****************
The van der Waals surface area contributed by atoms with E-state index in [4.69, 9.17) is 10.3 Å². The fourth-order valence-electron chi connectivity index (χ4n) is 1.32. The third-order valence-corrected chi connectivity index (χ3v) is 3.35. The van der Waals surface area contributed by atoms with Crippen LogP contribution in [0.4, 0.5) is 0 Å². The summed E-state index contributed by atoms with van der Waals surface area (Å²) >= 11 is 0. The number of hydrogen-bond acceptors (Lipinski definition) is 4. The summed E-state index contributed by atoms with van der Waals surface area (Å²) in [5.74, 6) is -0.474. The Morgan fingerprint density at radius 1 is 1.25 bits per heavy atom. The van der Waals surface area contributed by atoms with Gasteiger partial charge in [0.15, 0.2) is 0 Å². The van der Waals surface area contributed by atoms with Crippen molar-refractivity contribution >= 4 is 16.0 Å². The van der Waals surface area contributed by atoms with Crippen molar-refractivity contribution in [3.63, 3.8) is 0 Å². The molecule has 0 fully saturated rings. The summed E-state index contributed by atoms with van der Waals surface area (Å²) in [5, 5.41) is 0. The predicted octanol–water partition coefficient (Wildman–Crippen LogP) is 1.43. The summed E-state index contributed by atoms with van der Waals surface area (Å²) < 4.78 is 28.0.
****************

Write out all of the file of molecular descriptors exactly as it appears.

The van der Waals surface area contributed by atoms with E-state index in [4.69, 9.17) is 10.3 Å². The fourth-order valence-electron chi connectivity index (χ4n) is 1.32. The third-order valence-corrected chi connectivity index (χ3v) is 3.35. The van der Waals surface area contributed by atoms with Crippen LogP contribution in [0.4, 0.5) is 0 Å². The summed E-state index contributed by atoms with van der Waals surface area (Å²) >= 11 is 0. The number of hydrogen-bond acceptors (Lipinski definition) is 4. The summed E-state index contributed by atoms with van der Waals surface area (Å²) in [5.74, 6) is -0.474. The Morgan fingerprint density at radius 1 is 1.25 bits per heavy atom. The van der Waals surface area contributed by atoms with Gasteiger partial charge in [0.15, 0.2) is 0 Å². The van der Waals surface area contributed by atoms with Crippen molar-refractivity contribution >= 4 is 16.0 Å². The van der Waals surface area contributed by atoms with Crippen molar-refractivity contribution in [3.63, 3.8) is 0 Å². The molecule has 0 fully saturated rings. The summed E-state index contributed by atoms with van der Waals surface area (Å²) in [5, 5.41) is 0. The predicted octanol–water partition coefficient (Wildman–Crippen LogP) is 1.43. The summed E-state index contributed by atoms with van der Waals surface area (Å²) < 4.78 is 28.0.